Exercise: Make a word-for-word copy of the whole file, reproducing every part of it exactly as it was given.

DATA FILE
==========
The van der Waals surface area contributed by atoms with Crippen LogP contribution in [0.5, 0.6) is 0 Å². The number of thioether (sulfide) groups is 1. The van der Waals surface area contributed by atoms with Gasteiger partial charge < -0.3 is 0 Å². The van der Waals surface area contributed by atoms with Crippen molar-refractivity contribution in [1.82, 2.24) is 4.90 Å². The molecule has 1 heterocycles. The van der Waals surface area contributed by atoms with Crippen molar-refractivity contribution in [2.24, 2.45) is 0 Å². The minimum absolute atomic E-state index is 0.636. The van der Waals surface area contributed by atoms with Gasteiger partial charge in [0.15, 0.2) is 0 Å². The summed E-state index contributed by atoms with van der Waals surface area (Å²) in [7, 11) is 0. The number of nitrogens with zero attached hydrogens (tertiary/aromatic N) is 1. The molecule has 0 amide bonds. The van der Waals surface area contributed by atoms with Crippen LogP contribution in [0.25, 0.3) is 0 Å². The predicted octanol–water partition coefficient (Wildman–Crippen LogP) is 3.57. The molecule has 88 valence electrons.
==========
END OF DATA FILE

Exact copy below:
The van der Waals surface area contributed by atoms with Crippen LogP contribution in [0.5, 0.6) is 0 Å². The number of thioether (sulfide) groups is 1. The van der Waals surface area contributed by atoms with Gasteiger partial charge < -0.3 is 0 Å². The van der Waals surface area contributed by atoms with Crippen molar-refractivity contribution in [1.82, 2.24) is 4.90 Å². The molecule has 1 heterocycles. The van der Waals surface area contributed by atoms with Crippen molar-refractivity contribution in [2.24, 2.45) is 0 Å². The minimum absolute atomic E-state index is 0.636. The van der Waals surface area contributed by atoms with Gasteiger partial charge in [0.15, 0.2) is 0 Å². The summed E-state index contributed by atoms with van der Waals surface area (Å²) in [7, 11) is 0. The number of nitrogens with zero attached hydrogens (tertiary/aromatic N) is 1. The molecule has 0 amide bonds. The van der Waals surface area contributed by atoms with Crippen LogP contribution in [0.25, 0.3) is 0 Å². The predicted octanol–water partition coefficient (Wildman–Crippen LogP) is 3.57. The molecule has 88 valence electrons.